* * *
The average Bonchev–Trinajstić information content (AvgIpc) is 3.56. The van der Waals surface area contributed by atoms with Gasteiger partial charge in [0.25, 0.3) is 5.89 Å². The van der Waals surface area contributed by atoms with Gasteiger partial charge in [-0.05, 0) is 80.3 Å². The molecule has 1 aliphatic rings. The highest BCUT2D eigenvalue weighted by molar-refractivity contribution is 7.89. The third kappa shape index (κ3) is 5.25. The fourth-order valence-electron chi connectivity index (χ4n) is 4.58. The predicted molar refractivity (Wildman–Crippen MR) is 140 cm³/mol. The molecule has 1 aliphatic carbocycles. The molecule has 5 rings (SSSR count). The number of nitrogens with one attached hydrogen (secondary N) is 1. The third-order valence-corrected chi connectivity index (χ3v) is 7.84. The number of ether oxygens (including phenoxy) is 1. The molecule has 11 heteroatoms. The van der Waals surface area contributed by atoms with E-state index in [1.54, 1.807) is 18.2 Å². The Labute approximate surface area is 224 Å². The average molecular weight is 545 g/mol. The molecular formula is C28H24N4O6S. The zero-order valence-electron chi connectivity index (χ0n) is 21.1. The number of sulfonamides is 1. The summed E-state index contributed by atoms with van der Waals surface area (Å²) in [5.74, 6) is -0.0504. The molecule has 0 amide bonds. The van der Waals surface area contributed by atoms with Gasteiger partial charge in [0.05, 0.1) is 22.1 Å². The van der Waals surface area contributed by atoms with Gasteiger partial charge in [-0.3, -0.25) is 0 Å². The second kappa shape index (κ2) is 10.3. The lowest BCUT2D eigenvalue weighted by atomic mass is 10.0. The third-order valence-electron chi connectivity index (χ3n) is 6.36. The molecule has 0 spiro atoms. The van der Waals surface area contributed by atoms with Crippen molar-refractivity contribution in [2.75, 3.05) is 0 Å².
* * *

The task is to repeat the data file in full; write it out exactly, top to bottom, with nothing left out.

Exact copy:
The average Bonchev–Trinajstić information content (AvgIpc) is 3.56. The van der Waals surface area contributed by atoms with Gasteiger partial charge in [0.25, 0.3) is 5.89 Å². The van der Waals surface area contributed by atoms with Gasteiger partial charge in [-0.05, 0) is 80.3 Å². The molecule has 1 aliphatic rings. The highest BCUT2D eigenvalue weighted by molar-refractivity contribution is 7.89. The third kappa shape index (κ3) is 5.25. The fourth-order valence-electron chi connectivity index (χ4n) is 4.58. The predicted molar refractivity (Wildman–Crippen MR) is 140 cm³/mol. The molecule has 1 aliphatic carbocycles. The molecule has 5 rings (SSSR count). The number of nitrogens with one attached hydrogen (secondary N) is 1. The third-order valence-corrected chi connectivity index (χ3v) is 7.84. The number of ether oxygens (including phenoxy) is 1. The molecule has 11 heteroatoms. The van der Waals surface area contributed by atoms with E-state index in [1.54, 1.807) is 18.2 Å². The Labute approximate surface area is 224 Å². The average molecular weight is 545 g/mol. The molecular formula is C28H24N4O6S. The zero-order valence-electron chi connectivity index (χ0n) is 21.1. The number of sulfonamides is 1. The summed E-state index contributed by atoms with van der Waals surface area (Å²) in [5.74, 6) is -0.0504. The molecule has 0 amide bonds. The van der Waals surface area contributed by atoms with Gasteiger partial charge in [0.05, 0.1) is 22.1 Å². The van der Waals surface area contributed by atoms with Gasteiger partial charge in [-0.3, -0.25) is 0 Å². The second kappa shape index (κ2) is 10.3. The lowest BCUT2D eigenvalue weighted by atomic mass is 10.0. The third-order valence-electron chi connectivity index (χ3n) is 6.36. The molecule has 0 spiro atoms. The van der Waals surface area contributed by atoms with Crippen molar-refractivity contribution in [2.75, 3.05) is 0 Å².